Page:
academic

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In "Casa de Ondas"

Submitted by gwolf on Wed, 02/22/2012 - 11:42
In "Casa de Ondas"

The hard-working hosts preparing the session

In "Casa de Ondas"

Submitted by gwolf on Wed, 02/22/2012 - 11:42
In "Casa de Ondas"

The hard-working hosts preparing the session

The book: Available for sale

Submitted by gwolf on Fri, 10/28/2011 - 10:41

This is an update to my last post regarding the «Construcción Colaborativa del Conocimiento» book.

The book is, as we have repeatedly stated, available online for download — Both as a full PDF or chapter by chapter. In the website you will also find videos of all of the conferences held.

But holding a printed book in your hands is just a different experience, isn't it? :-) Anyway, I said I would give here an update on how to get your hands on it. The main venue would be through my University's e-store. I recommend it to anybody interested in buying the book in Mexico. The book's list price is MX$300 (around US$27), but it is currently sold at half price — I don't know how long will that price be offered.

On the other hand, we also uploaded it to the lulu.com self-publishing service. Of course, given I have not seen the printed results, I cannot assure you the resulting product will be of the same quality as the one we got here, but I have a couple of books I have bought at lulu, and their quality is quite acceptable. So, you can also buy it from lulu.com. Note the 20% discount it shows will be permanent — That's what I would get as an author, a payment I decided to forefit given we are 11 authors and it would be unfair to collect it all myself. So, the price at lulu.com is US$12.64 plus shipping — Very similar to the price at UNAM.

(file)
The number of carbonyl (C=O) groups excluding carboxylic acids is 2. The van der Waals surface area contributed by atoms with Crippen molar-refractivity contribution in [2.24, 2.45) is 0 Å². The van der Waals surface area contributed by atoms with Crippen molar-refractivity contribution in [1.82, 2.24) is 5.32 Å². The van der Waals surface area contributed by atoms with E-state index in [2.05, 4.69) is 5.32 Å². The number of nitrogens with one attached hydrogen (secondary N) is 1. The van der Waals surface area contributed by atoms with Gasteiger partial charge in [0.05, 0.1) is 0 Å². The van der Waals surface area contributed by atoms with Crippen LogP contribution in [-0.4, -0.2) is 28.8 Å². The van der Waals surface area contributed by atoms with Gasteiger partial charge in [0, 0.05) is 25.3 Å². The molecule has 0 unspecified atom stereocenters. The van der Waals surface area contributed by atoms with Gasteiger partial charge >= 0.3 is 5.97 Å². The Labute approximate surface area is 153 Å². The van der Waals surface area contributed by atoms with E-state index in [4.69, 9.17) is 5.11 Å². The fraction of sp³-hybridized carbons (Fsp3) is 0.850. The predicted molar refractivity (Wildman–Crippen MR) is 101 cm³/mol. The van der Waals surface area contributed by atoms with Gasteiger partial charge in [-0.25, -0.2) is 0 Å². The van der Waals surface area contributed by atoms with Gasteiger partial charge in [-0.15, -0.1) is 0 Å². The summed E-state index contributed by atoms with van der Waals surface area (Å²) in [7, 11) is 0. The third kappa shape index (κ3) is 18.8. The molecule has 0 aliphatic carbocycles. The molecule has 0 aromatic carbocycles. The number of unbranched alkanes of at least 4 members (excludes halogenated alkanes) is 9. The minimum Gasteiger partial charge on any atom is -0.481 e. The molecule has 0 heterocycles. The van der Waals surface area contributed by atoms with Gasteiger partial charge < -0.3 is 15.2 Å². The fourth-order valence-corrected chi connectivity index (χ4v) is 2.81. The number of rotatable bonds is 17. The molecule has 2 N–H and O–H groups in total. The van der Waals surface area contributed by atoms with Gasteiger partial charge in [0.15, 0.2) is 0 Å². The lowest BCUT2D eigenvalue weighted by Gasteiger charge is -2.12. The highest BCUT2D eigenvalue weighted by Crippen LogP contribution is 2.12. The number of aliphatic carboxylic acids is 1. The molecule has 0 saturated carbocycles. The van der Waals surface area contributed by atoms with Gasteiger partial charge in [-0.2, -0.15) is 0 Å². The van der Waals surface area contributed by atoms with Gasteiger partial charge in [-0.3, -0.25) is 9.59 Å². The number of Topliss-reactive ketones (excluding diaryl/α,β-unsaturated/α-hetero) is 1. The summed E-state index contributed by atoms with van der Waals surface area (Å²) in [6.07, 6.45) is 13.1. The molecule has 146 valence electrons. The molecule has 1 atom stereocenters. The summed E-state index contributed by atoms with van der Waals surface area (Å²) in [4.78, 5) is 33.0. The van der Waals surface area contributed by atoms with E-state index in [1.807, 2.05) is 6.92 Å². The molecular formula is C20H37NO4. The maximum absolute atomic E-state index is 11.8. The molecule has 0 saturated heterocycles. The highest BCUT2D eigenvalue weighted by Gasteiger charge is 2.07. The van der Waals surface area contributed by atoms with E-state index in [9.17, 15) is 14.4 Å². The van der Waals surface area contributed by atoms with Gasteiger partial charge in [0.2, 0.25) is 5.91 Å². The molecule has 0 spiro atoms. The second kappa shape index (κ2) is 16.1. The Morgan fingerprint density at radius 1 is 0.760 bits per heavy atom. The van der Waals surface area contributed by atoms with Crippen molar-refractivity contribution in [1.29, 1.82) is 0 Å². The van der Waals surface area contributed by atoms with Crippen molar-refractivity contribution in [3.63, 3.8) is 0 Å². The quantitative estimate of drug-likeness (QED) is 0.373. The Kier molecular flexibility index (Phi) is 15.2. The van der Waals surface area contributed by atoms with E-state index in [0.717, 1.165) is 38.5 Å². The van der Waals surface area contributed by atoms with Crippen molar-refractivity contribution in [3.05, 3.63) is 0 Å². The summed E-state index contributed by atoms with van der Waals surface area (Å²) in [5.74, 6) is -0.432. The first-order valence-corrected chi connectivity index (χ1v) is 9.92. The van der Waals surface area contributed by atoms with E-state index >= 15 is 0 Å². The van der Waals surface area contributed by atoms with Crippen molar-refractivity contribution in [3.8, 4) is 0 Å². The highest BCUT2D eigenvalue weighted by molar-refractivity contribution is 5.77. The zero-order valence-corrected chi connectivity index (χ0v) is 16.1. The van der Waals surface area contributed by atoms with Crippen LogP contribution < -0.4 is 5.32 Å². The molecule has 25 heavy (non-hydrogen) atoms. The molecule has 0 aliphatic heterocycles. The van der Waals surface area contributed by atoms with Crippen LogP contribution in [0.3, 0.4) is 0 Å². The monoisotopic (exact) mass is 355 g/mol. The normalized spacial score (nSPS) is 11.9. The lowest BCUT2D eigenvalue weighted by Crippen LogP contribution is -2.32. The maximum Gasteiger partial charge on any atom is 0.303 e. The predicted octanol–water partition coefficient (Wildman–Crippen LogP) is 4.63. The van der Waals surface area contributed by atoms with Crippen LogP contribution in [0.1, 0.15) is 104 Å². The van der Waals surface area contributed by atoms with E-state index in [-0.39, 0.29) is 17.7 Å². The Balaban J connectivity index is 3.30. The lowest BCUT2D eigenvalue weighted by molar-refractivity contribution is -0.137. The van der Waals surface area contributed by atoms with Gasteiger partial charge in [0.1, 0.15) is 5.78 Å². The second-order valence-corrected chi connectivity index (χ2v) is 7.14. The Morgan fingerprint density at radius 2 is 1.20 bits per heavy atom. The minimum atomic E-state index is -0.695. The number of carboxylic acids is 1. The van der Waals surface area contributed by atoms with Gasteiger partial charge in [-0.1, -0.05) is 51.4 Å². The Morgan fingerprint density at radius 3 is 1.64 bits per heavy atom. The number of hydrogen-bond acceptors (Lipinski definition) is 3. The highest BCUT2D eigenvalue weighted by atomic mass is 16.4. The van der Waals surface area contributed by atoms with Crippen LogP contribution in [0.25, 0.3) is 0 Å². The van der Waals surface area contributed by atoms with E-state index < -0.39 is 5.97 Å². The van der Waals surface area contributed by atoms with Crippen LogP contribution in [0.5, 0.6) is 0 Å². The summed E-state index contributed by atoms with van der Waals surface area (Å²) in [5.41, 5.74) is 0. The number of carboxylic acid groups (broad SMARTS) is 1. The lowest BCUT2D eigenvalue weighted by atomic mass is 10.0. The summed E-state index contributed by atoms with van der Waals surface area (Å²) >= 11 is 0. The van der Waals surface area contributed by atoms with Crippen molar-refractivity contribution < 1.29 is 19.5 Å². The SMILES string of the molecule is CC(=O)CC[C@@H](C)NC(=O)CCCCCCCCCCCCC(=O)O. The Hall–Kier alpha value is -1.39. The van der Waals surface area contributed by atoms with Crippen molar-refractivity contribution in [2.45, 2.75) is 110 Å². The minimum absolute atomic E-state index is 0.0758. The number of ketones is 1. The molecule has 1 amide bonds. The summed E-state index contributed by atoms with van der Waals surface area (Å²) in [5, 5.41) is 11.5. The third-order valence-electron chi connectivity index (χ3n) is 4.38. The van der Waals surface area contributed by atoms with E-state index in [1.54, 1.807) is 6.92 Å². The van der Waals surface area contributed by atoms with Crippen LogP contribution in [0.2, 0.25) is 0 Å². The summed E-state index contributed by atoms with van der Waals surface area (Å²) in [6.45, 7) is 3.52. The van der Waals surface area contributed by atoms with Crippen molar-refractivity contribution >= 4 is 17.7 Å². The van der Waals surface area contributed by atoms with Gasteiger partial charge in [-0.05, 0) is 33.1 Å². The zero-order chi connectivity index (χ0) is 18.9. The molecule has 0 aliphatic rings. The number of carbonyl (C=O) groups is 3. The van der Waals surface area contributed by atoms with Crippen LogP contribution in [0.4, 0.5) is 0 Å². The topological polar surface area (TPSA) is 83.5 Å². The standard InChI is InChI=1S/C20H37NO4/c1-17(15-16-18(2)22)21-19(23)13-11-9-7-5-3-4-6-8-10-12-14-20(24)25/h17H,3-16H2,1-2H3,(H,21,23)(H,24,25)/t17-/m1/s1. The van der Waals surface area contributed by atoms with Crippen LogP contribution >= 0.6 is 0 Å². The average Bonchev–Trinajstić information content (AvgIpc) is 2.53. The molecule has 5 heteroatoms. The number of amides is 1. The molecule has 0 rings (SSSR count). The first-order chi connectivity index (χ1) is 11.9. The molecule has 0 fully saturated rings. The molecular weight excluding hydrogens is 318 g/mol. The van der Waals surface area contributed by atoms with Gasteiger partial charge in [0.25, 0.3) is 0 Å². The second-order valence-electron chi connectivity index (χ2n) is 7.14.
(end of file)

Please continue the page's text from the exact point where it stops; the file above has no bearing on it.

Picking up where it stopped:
Enjoy!

«Construcción Colaborativa del Conocimiento», the book: Finally!

Submitted by gwolf on Tue, 10/25/2011 - 19:25

Finally!

Last Friday, after two years worth of work, I finally got the first box of books for the Construcción Colaborativa del Conocimiento (Collaborative Knowledge Construction) project I worked on as a coordinator together with Alejandro Miranda (pooka), and together with a large group of 11 authors:

Translating over from the back cover text (and this is just a quick translation from me — It reads better in Spanish ;-) ):

What defines us as humans is our ability, on one side, to
create knowledge, and on the other, to share or communicate it with our neighbors. Both features have worked together over tens of thousands of years, and, working together, have led the knowledge to transcend the individual, avoiding the need to rediscovery or reinvention of is already known. Sharing knowledge is what has taken our species to the dominant role it occupies today.

But knowledge creation and sharing has seen a deep transformation in recent decades, thanks to the quick evolution of telecommunications, specially the massification of Internet and cellular telephony. We are transiting towards the so desired –and at the same time so feared– knowledge society.

In this book, eleven authors from very different disciplinary backgrounds and geographic origins ellaborate on how a hyper-connected world has modified the basic rules of interaction in areas as diverse as artistic creation, social organizations, computer code development, education or the productive sector.